As far as computer security is concerned, passcodes, Touch ID, and iris scanning are so September 2016. These days, it seems all the cool kids are looking at brain wave detection as the next frontier in unbeatable passwords. Brain passwords are a thing of the future and might be the most secure option to date.
That’s certainly what Abdul Serwadda, a cybersecurity expert and assistant professor in the department of computer science at Texas Tech University, is focused on. In new research, he looks at work being done into how brain waves — obtained from an electroencephalogram, or EEG — can be used to authenticate users with a high degree of accuracy. Such technology, which requires users to wear an EEG device on their head to measure brain activity, is also being used by brain-sensing apps.
The technology offers a number of exciting possibilities, such as being more than a “login time” approach to security, which only checks a person’s identity when they first log in to a system. With brain waves, a sensor can record a person’s brain waves continuously while they work on a computer, and then use them to periodically determine if the user is still the identified individual. However, Serwadda points out a potentially dangerous flaw in such brain-scanning technology: that it could potentially reveal incredibly sensitive data about a user. According to the security expert, the type of information that could be inferred from brain waves includes medical conditions, personality traits, emotions, drug use behavior, and more.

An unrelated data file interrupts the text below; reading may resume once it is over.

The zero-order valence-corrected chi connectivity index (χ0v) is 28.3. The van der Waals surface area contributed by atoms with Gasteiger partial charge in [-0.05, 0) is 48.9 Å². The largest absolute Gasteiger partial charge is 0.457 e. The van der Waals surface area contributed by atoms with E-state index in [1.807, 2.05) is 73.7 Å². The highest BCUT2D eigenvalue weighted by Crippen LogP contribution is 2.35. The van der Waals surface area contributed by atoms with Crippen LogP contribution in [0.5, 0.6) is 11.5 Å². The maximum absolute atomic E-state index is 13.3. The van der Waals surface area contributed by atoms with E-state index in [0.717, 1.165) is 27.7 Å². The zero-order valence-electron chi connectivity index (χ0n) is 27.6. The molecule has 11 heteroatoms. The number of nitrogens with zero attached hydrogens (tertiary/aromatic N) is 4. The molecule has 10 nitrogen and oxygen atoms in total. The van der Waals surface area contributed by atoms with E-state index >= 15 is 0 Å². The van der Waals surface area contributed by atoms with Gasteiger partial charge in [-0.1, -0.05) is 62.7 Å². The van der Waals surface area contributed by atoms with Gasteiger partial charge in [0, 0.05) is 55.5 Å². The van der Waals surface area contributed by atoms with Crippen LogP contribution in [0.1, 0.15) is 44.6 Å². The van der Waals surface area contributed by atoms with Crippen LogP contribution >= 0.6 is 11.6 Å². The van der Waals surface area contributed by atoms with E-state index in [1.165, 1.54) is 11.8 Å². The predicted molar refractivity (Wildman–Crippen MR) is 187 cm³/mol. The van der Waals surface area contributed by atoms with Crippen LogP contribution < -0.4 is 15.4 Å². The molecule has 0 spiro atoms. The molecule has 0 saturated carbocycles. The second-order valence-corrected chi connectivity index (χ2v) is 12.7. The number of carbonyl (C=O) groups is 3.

“Authentication using brainwaves probably has a long way to go,” Serwadda told Digital Trends. “However, there are other applications of brain waves which would face the same threats. For example, certain gaming apps on the market use brain waves. Our findings have implications for a wide range of apps, not just authentication. The fact that authentication is yet to take off does not mean that the threat is not here yet.” Nor is he just worried about black hat hackers. “You don’t even have to go to hackers to find who will abuse this,” he said. “The app developer who posts a brain measuring app on the market is the first guy who might abuse this. The app can do whatever it likes with the data and communicate over the internet to send ‘its findings’ to the malicious app developer.”
As he notes, this technology is still in its relative infancy — but it demonstrates again why even complicated biometric passwords come with their own major security issues. And when it comes to our brain data being fed back to internet villains, suddenly good old-fashioned passwords seem a whole lot less risky.